What is in this article?:
- Walkouts Signal Increased Labor Tensions for Wal-Mart
- 'Workers Running the Show'
- Storify: Wal-Mart Protests Prompt Social Media Buzz
“I think principally, Wal-Mart is driving a stake in the ground in an attempt to get the NLRB thinking about putting some limitations upon the unions that have engaged in this ongoing campaign against Wal-Mart."
— Don Schroeder, attorne, Mintz Levin
WASHINGTON — Longstanding tensions between organized labor groups and Wal-Mart Stores ratcheted up last week at the kickoff to the holiday shopping season.
As SN went to press last week, Wal-Mart was seeking federal intervention to prevent employee groups from disrupting “Black Friday” sales at its stores, as a result of pickets and strikes threatened by union-backed groups of its own workers. The posture represented an abrupt change for Wal-Mart, which earlier this year publicly dismissed similar protests as “publicity stunts.” Moreover, sources said, it provided a peek into the mindset of the retailer and the labor union determined to organize its workers at the dawn of a second term for president Obama.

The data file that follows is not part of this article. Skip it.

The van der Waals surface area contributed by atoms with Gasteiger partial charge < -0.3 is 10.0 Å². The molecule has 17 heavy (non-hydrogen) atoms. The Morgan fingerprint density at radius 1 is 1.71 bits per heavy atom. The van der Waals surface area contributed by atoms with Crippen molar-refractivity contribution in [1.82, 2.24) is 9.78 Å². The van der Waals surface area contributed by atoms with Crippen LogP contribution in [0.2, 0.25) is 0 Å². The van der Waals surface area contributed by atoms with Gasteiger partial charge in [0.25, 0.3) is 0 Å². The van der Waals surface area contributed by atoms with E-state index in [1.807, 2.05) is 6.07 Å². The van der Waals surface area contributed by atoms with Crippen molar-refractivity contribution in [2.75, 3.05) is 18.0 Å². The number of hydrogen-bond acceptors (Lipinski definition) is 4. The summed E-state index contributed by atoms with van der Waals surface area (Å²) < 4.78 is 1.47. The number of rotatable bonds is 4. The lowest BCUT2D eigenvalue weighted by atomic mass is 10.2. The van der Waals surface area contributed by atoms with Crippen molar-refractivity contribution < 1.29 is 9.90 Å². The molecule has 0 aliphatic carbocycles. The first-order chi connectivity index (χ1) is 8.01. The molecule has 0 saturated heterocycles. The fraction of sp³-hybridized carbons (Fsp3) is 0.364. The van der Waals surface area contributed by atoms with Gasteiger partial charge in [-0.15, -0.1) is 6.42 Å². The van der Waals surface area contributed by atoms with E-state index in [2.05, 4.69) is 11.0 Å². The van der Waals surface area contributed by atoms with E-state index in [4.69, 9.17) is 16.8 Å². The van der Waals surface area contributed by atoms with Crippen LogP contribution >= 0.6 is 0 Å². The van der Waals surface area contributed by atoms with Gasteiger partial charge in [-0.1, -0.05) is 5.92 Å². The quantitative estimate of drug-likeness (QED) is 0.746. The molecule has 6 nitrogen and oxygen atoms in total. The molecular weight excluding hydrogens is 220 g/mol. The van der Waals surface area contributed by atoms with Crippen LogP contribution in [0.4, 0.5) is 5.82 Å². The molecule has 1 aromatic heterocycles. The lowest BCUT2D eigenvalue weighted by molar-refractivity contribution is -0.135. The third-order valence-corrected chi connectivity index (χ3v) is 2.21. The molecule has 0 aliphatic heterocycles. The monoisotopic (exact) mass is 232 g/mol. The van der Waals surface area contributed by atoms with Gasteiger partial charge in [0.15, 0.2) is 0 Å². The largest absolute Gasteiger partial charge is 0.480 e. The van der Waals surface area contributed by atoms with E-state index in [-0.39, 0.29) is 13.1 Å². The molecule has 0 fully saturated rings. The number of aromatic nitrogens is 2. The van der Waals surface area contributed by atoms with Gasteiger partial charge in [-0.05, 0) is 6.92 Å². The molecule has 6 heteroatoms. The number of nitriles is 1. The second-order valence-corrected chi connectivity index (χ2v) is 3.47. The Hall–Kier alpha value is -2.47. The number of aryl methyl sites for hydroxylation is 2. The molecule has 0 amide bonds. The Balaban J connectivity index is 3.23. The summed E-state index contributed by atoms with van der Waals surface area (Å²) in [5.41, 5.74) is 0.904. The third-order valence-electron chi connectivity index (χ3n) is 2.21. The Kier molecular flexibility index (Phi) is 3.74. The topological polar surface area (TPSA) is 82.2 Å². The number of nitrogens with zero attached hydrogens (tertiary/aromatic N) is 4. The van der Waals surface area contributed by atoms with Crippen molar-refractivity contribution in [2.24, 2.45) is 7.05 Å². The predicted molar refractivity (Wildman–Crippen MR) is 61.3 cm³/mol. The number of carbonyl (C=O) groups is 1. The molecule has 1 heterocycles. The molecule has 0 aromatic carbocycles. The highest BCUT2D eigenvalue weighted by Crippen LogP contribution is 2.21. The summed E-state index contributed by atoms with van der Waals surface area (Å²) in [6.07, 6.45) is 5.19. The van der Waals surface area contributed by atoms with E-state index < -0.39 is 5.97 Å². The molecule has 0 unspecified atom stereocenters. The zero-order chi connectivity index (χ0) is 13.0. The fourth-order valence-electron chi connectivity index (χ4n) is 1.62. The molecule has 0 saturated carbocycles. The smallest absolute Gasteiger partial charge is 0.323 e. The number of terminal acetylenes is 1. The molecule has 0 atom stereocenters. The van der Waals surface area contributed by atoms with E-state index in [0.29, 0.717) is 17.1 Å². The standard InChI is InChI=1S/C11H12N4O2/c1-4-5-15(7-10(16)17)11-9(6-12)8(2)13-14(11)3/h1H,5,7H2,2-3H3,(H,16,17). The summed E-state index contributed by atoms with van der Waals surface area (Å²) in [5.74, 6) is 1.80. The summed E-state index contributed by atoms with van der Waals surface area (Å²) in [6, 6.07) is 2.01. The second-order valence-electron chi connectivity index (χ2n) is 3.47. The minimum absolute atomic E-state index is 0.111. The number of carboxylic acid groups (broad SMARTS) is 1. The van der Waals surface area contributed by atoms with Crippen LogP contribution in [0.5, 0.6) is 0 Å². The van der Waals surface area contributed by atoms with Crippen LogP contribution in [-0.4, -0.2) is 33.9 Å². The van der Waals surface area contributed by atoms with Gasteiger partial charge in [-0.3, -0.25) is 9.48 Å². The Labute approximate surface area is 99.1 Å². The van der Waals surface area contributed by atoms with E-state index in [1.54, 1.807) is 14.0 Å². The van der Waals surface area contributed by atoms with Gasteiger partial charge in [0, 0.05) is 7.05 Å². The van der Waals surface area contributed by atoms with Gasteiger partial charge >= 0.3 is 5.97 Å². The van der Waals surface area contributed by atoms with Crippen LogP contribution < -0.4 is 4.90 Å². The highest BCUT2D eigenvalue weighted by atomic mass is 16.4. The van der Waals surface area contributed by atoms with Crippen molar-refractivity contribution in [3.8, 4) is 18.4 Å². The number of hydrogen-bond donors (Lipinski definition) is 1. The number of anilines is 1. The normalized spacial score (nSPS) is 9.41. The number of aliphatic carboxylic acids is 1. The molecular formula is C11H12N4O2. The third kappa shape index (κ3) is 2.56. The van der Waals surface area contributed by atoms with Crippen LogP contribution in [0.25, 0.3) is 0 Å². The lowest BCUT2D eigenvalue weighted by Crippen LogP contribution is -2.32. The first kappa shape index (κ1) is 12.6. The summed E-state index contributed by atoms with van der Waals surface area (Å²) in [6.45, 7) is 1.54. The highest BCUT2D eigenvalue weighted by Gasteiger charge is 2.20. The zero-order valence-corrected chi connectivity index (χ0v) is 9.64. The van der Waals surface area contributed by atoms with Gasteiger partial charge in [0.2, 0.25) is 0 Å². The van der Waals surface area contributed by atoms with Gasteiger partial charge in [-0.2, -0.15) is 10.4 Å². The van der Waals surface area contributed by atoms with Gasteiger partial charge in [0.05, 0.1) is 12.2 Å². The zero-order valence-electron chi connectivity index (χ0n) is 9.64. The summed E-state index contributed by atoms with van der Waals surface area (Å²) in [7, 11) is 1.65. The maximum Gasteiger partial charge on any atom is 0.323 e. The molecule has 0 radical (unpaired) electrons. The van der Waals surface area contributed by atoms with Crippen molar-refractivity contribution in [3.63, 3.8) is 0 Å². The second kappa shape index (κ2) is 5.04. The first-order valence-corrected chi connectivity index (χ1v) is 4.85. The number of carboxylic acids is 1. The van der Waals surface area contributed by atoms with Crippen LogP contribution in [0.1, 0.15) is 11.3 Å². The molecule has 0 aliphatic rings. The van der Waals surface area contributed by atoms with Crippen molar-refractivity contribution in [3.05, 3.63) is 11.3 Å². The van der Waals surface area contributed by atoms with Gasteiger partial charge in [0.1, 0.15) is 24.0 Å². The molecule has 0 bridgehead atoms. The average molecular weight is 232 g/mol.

In an unusual move for the Bentonville, Ark.-based company, Wal-Mart filed an unfair labor practice charge with the National Labor Relations Board, saying that worker walkouts and demonstrations by the group OURWalmart over recent months amounted to union picketing in excess of the 30-day limit federal law without a petition to join a union. This type of charge requires “priority” handling by the NLRB, which last week was scurrying to come to a ruling before courts closed for the Thanksgiving holiday.
The NLRB complaint by Wal-Mart was its first in a decade, the New York Times reported.
While it was unclear early last week what if anything would come of Wal-Mart’s charge, the filing appeared to be an attempt by Wal-Mart to set the boundaries for a battleground where its opponent is energized by having mobilized a small portion of Wal-Mart’s own forces against it, according to Don Schroeder, a Boston attorney who specializes in specializes in employment policy and collective bargaining for Mintz Levin.
“I think principally, Wal-Mart is driving a stake in the ground in an attempt to get the NLRB thinking about putting some limitations upon the unions that have engaged in this ongoing campaign against Wal-Mart,” Schroeder told SN.
Wal-Mart argues that the United Food and Commercial Workers union is behind efforts from employees groups including OURWalmart and Making Change at Wal-Mart, which have called attention to what they consider to be unjust conditions for Wal-Mart workers by staging walkouts beginning in October. Making Change, a coalition led by the UFCW, said there were plans for action at as many as 1,000 Wal-Mart stores leading up to and on Black Friday.